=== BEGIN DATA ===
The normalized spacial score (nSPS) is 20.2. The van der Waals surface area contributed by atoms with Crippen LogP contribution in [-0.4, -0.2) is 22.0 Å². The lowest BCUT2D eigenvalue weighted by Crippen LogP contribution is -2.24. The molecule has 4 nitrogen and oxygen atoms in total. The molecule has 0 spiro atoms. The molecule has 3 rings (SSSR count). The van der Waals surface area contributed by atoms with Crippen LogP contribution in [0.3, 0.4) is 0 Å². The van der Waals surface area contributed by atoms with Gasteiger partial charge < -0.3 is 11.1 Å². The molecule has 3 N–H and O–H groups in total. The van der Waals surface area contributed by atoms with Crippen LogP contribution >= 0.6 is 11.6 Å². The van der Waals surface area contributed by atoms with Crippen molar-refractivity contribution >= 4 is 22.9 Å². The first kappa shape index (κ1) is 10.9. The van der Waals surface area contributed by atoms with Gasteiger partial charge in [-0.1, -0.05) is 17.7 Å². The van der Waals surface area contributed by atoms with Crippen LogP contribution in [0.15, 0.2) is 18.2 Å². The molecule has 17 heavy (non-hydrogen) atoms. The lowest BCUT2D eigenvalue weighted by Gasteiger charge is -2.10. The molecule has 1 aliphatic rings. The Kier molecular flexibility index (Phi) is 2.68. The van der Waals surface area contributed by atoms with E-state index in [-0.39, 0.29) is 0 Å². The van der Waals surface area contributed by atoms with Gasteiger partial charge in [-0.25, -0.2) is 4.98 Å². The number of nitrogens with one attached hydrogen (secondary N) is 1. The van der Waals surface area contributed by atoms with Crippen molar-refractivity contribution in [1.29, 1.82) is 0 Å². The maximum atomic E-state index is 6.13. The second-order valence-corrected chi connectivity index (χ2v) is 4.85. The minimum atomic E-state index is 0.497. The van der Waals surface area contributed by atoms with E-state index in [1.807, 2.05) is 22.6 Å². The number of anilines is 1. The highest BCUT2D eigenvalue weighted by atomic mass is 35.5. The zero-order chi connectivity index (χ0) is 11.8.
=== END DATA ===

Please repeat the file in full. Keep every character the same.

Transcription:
The normalized spacial score (nSPS) is 20.2. The van der Waals surface area contributed by atoms with Crippen LogP contribution in [-0.4, -0.2) is 22.0 Å². The lowest BCUT2D eigenvalue weighted by Crippen LogP contribution is -2.24. The molecule has 4 nitrogen and oxygen atoms in total. The molecule has 0 spiro atoms. The molecule has 3 rings (SSSR count). The van der Waals surface area contributed by atoms with Crippen LogP contribution in [0.3, 0.4) is 0 Å². The van der Waals surface area contributed by atoms with Gasteiger partial charge < -0.3 is 11.1 Å². The molecule has 3 N–H and O–H groups in total. The van der Waals surface area contributed by atoms with Crippen LogP contribution >= 0.6 is 11.6 Å². The van der Waals surface area contributed by atoms with Crippen molar-refractivity contribution >= 4 is 22.9 Å². The first kappa shape index (κ1) is 10.9. The van der Waals surface area contributed by atoms with Gasteiger partial charge in [-0.1, -0.05) is 17.7 Å². The van der Waals surface area contributed by atoms with Crippen LogP contribution in [0.15, 0.2) is 18.2 Å². The molecule has 17 heavy (non-hydrogen) atoms. The lowest BCUT2D eigenvalue weighted by Gasteiger charge is -2.10. The molecule has 1 aliphatic rings. The Kier molecular flexibility index (Phi) is 2.68. The van der Waals surface area contributed by atoms with E-state index in [-0.39, 0.29) is 0 Å². The van der Waals surface area contributed by atoms with Gasteiger partial charge in [-0.25, -0.2) is 4.98 Å². The number of nitrogens with one attached hydrogen (secondary N) is 1. The van der Waals surface area contributed by atoms with Crippen molar-refractivity contribution in [1.29, 1.82) is 0 Å². The maximum atomic E-state index is 6.13. The second-order valence-corrected chi connectivity index (χ2v) is 4.85. The minimum atomic E-state index is 0.497. The van der Waals surface area contributed by atoms with E-state index in [1.807, 2.05) is 22.6 Å². The number of anilines is 1. The highest BCUT2D eigenvalue weighted by atomic mass is 35.5. The zero-order chi connectivity index (χ0) is 11.8.